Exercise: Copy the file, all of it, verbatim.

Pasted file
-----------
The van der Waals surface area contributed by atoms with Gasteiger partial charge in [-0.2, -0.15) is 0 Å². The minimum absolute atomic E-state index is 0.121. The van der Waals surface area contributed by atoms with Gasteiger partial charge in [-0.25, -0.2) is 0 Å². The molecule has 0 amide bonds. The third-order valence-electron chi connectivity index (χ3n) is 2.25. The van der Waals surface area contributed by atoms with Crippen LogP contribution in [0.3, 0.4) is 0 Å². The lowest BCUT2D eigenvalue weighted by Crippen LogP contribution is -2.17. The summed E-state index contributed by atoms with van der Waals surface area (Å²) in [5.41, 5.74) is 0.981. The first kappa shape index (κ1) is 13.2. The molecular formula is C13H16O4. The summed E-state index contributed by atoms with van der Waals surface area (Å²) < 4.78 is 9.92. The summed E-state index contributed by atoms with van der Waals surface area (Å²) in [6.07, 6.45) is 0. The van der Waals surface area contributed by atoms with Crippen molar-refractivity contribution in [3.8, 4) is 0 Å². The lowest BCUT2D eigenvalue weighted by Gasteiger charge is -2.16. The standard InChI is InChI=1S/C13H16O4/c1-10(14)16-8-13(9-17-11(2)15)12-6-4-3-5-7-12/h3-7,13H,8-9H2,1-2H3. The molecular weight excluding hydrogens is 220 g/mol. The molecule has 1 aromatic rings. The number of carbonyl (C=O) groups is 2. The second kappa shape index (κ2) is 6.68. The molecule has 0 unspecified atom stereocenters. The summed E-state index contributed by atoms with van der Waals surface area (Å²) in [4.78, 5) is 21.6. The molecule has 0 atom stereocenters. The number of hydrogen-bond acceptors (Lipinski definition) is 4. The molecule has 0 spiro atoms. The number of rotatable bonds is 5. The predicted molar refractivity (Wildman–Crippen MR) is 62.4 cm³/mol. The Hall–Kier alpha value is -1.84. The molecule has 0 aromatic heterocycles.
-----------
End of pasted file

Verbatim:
The van der Waals surface area contributed by atoms with Gasteiger partial charge in [-0.2, -0.15) is 0 Å². The minimum absolute atomic E-state index is 0.121. The van der Waals surface area contributed by atoms with Gasteiger partial charge in [-0.25, -0.2) is 0 Å². The molecule has 0 amide bonds. The third-order valence-electron chi connectivity index (χ3n) is 2.25. The van der Waals surface area contributed by atoms with Crippen LogP contribution in [0.3, 0.4) is 0 Å². The lowest BCUT2D eigenvalue weighted by Crippen LogP contribution is -2.17. The summed E-state index contributed by atoms with van der Waals surface area (Å²) in [5.41, 5.74) is 0.981. The first kappa shape index (κ1) is 13.2. The molecular formula is C13H16O4. The summed E-state index contributed by atoms with van der Waals surface area (Å²) < 4.78 is 9.92. The summed E-state index contributed by atoms with van der Waals surface area (Å²) in [6.07, 6.45) is 0. The van der Waals surface area contributed by atoms with Crippen molar-refractivity contribution in [3.8, 4) is 0 Å². The lowest BCUT2D eigenvalue weighted by Gasteiger charge is -2.16. The standard InChI is InChI=1S/C13H16O4/c1-10(14)16-8-13(9-17-11(2)15)12-6-4-3-5-7-12/h3-7,13H,8-9H2,1-2H3. The molecular weight excluding hydrogens is 220 g/mol. The molecule has 1 aromatic rings. The number of carbonyl (C=O) groups is 2. The second kappa shape index (κ2) is 6.68. The molecule has 0 unspecified atom stereocenters. The summed E-state index contributed by atoms with van der Waals surface area (Å²) in [4.78, 5) is 21.6. The molecule has 0 atom stereocenters. The number of hydrogen-bond acceptors (Lipinski definition) is 4. The molecule has 0 spiro atoms. The number of rotatable bonds is 5. The predicted molar refractivity (Wildman–Crippen MR) is 62.4 cm³/mol. The Hall–Kier alpha value is -1.84. The molecule has 0 aromatic heterocycles.